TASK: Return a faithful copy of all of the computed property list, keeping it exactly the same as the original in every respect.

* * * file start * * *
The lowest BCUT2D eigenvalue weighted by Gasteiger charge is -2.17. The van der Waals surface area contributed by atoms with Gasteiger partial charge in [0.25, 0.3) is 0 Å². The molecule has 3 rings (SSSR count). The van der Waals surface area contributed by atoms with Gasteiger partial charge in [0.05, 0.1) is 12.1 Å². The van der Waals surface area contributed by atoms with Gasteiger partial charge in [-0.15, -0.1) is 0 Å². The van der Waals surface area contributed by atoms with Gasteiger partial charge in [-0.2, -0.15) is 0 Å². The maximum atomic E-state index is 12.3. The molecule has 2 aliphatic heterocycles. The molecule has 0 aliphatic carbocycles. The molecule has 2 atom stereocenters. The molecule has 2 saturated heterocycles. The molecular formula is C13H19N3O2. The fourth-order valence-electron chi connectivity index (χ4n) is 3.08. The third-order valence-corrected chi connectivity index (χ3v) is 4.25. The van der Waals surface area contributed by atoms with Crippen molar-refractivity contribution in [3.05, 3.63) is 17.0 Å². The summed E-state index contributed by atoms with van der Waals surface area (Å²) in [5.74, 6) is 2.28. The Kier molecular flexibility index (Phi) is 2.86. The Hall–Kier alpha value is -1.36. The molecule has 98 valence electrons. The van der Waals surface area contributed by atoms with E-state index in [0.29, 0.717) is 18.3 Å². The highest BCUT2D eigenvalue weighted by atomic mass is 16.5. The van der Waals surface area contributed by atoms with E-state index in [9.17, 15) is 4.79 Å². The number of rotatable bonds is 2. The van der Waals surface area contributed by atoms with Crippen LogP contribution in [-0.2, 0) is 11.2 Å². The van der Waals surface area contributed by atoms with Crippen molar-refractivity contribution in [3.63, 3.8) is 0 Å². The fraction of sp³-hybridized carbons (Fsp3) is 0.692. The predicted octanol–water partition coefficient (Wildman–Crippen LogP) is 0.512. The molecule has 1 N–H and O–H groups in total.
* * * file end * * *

The lowest BCUT2D eigenvalue weighted by Gasteiger charge is -2.17. The van der Waals surface area contributed by atoms with Gasteiger partial charge in [0.25, 0.3) is 0 Å². The molecule has 3 rings (SSSR count). The van der Waals surface area contributed by atoms with Gasteiger partial charge in [0.05, 0.1) is 12.1 Å². The van der Waals surface area contributed by atoms with Gasteiger partial charge in [-0.15, -0.1) is 0 Å². The van der Waals surface area contributed by atoms with Gasteiger partial charge in [-0.2, -0.15) is 0 Å². The maximum atomic E-state index is 12.3. The molecule has 2 aliphatic heterocycles. The molecule has 0 aliphatic carbocycles. The molecule has 2 atom stereocenters. The molecule has 2 saturated heterocycles. The molecular formula is C13H19N3O2. The fourth-order valence-electron chi connectivity index (χ4n) is 3.08. The third-order valence-corrected chi connectivity index (χ3v) is 4.25. The van der Waals surface area contributed by atoms with Crippen molar-refractivity contribution in [3.05, 3.63) is 17.0 Å². The summed E-state index contributed by atoms with van der Waals surface area (Å²) in [5.74, 6) is 2.28. The Kier molecular flexibility index (Phi) is 2.86. The Hall–Kier alpha value is -1.36. The molecule has 98 valence electrons. The van der Waals surface area contributed by atoms with E-state index in [0.29, 0.717) is 18.3 Å². The highest BCUT2D eigenvalue weighted by atomic mass is 16.5. The van der Waals surface area contributed by atoms with E-state index in [9.17, 15) is 4.79 Å². The number of rotatable bonds is 2. The van der Waals surface area contributed by atoms with Crippen LogP contribution in [-0.2, 0) is 11.2 Å². The van der Waals surface area contributed by atoms with Crippen molar-refractivity contribution in [3.63, 3.8) is 0 Å². The fraction of sp³-hybridized carbons (Fsp3) is 0.692. The predicted octanol–water partition coefficient (Wildman–Crippen LogP) is 0.512. The molecule has 1 N–H and O–H groups in total.